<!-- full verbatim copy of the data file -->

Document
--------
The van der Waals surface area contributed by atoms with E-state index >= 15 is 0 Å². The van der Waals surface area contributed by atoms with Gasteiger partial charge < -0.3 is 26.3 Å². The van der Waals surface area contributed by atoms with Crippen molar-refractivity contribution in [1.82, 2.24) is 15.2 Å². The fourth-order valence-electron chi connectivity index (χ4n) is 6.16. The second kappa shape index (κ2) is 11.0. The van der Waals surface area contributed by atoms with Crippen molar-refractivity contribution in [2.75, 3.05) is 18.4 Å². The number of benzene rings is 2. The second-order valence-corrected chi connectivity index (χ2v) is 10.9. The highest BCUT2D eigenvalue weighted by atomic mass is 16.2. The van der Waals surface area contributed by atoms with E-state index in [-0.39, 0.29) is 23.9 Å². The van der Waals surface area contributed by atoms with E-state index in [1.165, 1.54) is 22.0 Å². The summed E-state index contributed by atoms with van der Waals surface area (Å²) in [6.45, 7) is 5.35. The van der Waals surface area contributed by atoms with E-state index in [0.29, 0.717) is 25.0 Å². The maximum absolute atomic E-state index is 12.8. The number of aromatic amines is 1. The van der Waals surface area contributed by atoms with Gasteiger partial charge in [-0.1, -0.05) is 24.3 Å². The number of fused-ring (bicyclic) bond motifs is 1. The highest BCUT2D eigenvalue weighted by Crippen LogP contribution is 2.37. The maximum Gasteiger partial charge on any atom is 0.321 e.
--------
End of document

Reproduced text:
The van der Waals surface area contributed by atoms with E-state index >= 15 is 0 Å². The van der Waals surface area contributed by atoms with Gasteiger partial charge < -0.3 is 26.3 Å². The van der Waals surface area contributed by atoms with Crippen molar-refractivity contribution in [1.82, 2.24) is 15.2 Å². The fourth-order valence-electron chi connectivity index (χ4n) is 6.16. The second kappa shape index (κ2) is 11.0. The van der Waals surface area contributed by atoms with Crippen molar-refractivity contribution in [2.75, 3.05) is 18.4 Å². The number of benzene rings is 2. The second-order valence-corrected chi connectivity index (χ2v) is 10.9. The highest BCUT2D eigenvalue weighted by atomic mass is 16.2. The van der Waals surface area contributed by atoms with E-state index in [-0.39, 0.29) is 23.9 Å². The van der Waals surface area contributed by atoms with E-state index in [1.165, 1.54) is 22.0 Å². The summed E-state index contributed by atoms with van der Waals surface area (Å²) in [6.45, 7) is 5.35. The van der Waals surface area contributed by atoms with E-state index in [0.29, 0.717) is 25.0 Å². The maximum absolute atomic E-state index is 12.8. The number of aromatic amines is 1. The van der Waals surface area contributed by atoms with Gasteiger partial charge in [-0.1, -0.05) is 24.3 Å². The number of fused-ring (bicyclic) bond motifs is 1. The highest BCUT2D eigenvalue weighted by Crippen LogP contribution is 2.37. The maximum Gasteiger partial charge on any atom is 0.321 e.